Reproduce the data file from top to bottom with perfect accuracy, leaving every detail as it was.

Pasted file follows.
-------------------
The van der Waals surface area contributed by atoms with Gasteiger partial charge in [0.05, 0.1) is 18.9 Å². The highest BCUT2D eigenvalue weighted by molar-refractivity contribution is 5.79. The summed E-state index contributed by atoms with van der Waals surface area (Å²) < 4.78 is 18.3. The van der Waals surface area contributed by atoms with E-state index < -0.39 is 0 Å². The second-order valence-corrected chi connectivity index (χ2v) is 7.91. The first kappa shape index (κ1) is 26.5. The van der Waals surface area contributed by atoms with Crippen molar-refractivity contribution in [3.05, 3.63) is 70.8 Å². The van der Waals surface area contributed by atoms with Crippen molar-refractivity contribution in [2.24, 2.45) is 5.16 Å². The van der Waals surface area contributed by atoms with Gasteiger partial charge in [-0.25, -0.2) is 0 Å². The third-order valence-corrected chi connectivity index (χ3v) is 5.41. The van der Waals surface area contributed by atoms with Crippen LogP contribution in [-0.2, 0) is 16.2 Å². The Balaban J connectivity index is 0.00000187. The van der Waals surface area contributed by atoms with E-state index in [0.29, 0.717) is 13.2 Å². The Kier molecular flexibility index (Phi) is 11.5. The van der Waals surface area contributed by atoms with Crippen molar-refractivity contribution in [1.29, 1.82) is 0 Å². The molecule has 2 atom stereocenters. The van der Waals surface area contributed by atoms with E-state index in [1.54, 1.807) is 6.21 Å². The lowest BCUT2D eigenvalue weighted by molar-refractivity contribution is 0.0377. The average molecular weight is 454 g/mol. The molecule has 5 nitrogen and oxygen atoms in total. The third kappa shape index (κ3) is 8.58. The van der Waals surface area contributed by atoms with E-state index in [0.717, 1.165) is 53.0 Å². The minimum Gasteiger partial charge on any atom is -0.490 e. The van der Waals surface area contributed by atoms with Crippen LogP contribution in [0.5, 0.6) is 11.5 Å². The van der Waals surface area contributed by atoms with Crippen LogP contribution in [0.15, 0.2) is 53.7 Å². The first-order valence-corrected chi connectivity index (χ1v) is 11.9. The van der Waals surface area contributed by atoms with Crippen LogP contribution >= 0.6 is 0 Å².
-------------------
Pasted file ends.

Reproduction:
The van der Waals surface area contributed by atoms with Gasteiger partial charge in [0.05, 0.1) is 18.9 Å². The highest BCUT2D eigenvalue weighted by molar-refractivity contribution is 5.79. The summed E-state index contributed by atoms with van der Waals surface area (Å²) < 4.78 is 18.3. The van der Waals surface area contributed by atoms with E-state index < -0.39 is 0 Å². The second-order valence-corrected chi connectivity index (χ2v) is 7.91. The first kappa shape index (κ1) is 26.5. The van der Waals surface area contributed by atoms with Crippen molar-refractivity contribution in [3.05, 3.63) is 70.8 Å². The van der Waals surface area contributed by atoms with Crippen molar-refractivity contribution in [2.24, 2.45) is 5.16 Å². The van der Waals surface area contributed by atoms with Gasteiger partial charge in [-0.25, -0.2) is 0 Å². The third-order valence-corrected chi connectivity index (χ3v) is 5.41. The van der Waals surface area contributed by atoms with Crippen LogP contribution in [-0.2, 0) is 16.2 Å². The Balaban J connectivity index is 0.00000187. The van der Waals surface area contributed by atoms with E-state index in [0.29, 0.717) is 13.2 Å². The Kier molecular flexibility index (Phi) is 11.5. The van der Waals surface area contributed by atoms with Crippen molar-refractivity contribution in [1.29, 1.82) is 0 Å². The molecule has 2 atom stereocenters. The van der Waals surface area contributed by atoms with E-state index in [1.54, 1.807) is 6.21 Å². The lowest BCUT2D eigenvalue weighted by molar-refractivity contribution is 0.0377. The average molecular weight is 454 g/mol. The molecule has 5 nitrogen and oxygen atoms in total. The third kappa shape index (κ3) is 8.58. The van der Waals surface area contributed by atoms with E-state index in [0.717, 1.165) is 53.0 Å². The minimum Gasteiger partial charge on any atom is -0.490 e. The van der Waals surface area contributed by atoms with Crippen LogP contribution in [0.5, 0.6) is 11.5 Å². The van der Waals surface area contributed by atoms with Crippen LogP contribution in [0.15, 0.2) is 53.7 Å². The first-order valence-corrected chi connectivity index (χ1v) is 11.9. The van der Waals surface area contributed by atoms with Crippen LogP contribution >= 0.6 is 0 Å².